• The body of a generator function is not evaluated until next is called on a resulting generator object. Calling the next function on a generator object computes and returns the next object in its sequence. If the sequence is exhausted, StopIteration is raised.
  • A generator "remembers" its state for the next next call. Therefore,

    • the first next call works like this:

      1. Enter the function and run until the line with yield.
      2. Return the value in the yield statement, but remember the state of the function for future next calls.
    • And subsequent next calls work like this:

      1. Re-enter the function, start at the line after the yield statement that was previously executed, and run until the next yield statement.
      2. Return the value in the yield statement, but remember the state of the function for future next calls.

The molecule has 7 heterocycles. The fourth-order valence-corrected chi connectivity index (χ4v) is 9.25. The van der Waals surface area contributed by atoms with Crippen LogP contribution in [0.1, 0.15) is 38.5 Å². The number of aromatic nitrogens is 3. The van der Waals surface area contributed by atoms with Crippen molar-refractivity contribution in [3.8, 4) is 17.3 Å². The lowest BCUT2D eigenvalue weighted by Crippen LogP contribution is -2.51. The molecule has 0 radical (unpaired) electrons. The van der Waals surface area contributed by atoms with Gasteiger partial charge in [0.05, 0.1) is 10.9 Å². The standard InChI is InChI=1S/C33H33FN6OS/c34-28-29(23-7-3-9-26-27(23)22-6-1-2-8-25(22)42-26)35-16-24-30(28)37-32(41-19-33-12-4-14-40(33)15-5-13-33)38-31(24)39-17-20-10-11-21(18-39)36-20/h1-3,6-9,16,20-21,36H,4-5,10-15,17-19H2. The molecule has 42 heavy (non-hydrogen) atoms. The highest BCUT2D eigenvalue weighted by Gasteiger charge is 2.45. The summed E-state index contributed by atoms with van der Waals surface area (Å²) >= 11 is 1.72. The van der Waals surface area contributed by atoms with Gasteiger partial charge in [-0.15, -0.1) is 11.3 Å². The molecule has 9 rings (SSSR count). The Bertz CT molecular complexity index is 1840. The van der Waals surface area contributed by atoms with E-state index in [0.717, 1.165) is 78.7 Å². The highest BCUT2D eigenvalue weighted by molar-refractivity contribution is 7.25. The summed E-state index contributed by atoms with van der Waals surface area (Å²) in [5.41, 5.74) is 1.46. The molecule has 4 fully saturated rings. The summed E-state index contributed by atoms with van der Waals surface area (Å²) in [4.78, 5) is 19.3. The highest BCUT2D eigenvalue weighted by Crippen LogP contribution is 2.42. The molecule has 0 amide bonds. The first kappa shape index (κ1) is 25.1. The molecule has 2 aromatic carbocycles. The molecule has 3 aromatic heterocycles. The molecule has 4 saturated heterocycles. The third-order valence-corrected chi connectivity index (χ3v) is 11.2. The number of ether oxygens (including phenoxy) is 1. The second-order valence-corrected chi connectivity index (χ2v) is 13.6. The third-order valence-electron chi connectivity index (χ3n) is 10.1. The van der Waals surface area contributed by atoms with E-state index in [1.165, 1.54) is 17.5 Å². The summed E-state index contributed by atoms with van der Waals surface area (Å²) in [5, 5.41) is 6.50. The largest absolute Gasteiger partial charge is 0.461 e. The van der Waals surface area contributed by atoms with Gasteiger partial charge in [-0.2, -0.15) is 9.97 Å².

• Calling a generator function returns a brand new generator object (like calling iter on an iterable object).
  • A generator should not restart unless it's defined that way. To start over from the first element in a generator, just call the generator function again to create a new generator.

Another useful tool for generators is the yield from statement (introduced in Python 3.3). yield from will yield all values from an iterator or iterable.

>>> def gen_list(lst):
...     yield from lst
...
>>> g = gen_list([1, 2, 3, 4])
>>> next(g)
1
>>> next(g)
2
>>> next(g)
3
>>> next(g)
4
>>> next(g)
StopIteration

Required Questions

Nonlocal Codewriting

For the following question, write your code in lab06.py.

Q1: Make Adder Increasing

Write a function which takes in an integer n and returns a one-argument function. This function should take in some value x and return n + x the first time it is called, similar to make_adder. The second time it is called, however, it should return n + x + 1, then n + x + 2 the third time, and so on.